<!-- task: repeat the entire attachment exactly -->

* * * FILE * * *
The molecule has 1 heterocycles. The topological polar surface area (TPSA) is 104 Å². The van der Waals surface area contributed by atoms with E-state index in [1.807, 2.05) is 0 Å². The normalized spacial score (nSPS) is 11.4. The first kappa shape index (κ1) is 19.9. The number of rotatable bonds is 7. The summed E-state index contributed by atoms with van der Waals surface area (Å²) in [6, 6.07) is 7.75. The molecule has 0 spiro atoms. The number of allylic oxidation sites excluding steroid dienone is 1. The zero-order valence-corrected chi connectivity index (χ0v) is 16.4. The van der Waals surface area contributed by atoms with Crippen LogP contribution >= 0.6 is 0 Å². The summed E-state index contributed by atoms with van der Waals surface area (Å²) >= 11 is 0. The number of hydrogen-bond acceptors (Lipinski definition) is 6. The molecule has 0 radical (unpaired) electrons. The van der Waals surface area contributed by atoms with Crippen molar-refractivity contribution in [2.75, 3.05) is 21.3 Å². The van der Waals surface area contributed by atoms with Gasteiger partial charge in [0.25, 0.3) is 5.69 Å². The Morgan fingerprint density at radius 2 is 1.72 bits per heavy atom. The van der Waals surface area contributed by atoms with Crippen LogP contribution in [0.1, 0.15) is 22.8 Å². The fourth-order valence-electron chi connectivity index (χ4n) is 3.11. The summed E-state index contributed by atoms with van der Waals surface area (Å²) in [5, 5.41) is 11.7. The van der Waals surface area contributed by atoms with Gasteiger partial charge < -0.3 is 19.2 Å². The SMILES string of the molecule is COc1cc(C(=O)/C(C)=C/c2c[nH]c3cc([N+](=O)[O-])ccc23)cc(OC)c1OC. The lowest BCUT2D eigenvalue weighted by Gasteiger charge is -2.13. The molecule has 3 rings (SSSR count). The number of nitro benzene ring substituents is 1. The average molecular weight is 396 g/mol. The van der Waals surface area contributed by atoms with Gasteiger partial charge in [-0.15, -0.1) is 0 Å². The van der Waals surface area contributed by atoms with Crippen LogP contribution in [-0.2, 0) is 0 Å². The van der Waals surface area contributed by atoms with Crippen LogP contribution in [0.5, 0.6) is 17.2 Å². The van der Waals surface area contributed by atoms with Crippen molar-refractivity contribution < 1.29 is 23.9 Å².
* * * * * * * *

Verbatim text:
The molecule has 1 heterocycles. The topological polar surface area (TPSA) is 104 Å². The van der Waals surface area contributed by atoms with E-state index in [1.807, 2.05) is 0 Å². The normalized spacial score (nSPS) is 11.4. The first kappa shape index (κ1) is 19.9. The number of rotatable bonds is 7. The summed E-state index contributed by atoms with van der Waals surface area (Å²) in [6, 6.07) is 7.75. The molecule has 0 spiro atoms. The number of allylic oxidation sites excluding steroid dienone is 1. The zero-order valence-corrected chi connectivity index (χ0v) is 16.4. The van der Waals surface area contributed by atoms with Crippen LogP contribution >= 0.6 is 0 Å². The summed E-state index contributed by atoms with van der Waals surface area (Å²) >= 11 is 0. The number of hydrogen-bond acceptors (Lipinski definition) is 6. The molecule has 0 radical (unpaired) electrons. The van der Waals surface area contributed by atoms with Crippen molar-refractivity contribution in [2.75, 3.05) is 21.3 Å². The van der Waals surface area contributed by atoms with Gasteiger partial charge in [0.25, 0.3) is 5.69 Å². The Morgan fingerprint density at radius 2 is 1.72 bits per heavy atom. The van der Waals surface area contributed by atoms with Crippen LogP contribution in [0.1, 0.15) is 22.8 Å². The fourth-order valence-electron chi connectivity index (χ4n) is 3.11. The summed E-state index contributed by atoms with van der Waals surface area (Å²) in [5, 5.41) is 11.7. The van der Waals surface area contributed by atoms with Gasteiger partial charge < -0.3 is 19.2 Å². The SMILES string of the molecule is COc1cc(C(=O)/C(C)=C/c2c[nH]c3cc([N+](=O)[O-])ccc23)cc(OC)c1OC. The lowest BCUT2D eigenvalue weighted by Gasteiger charge is -2.13. The molecule has 3 rings (SSSR count). The number of nitro benzene ring substituents is 1. The average molecular weight is 396 g/mol. The van der Waals surface area contributed by atoms with Gasteiger partial charge in [-0.15, -0.1) is 0 Å². The van der Waals surface area contributed by atoms with Crippen LogP contribution in [-0.2, 0) is 0 Å². The van der Waals surface area contributed by atoms with Crippen LogP contribution in [0.5, 0.6) is 17.2 Å². The van der Waals surface area contributed by atoms with Crippen molar-refractivity contribution < 1.29 is 23.9 Å².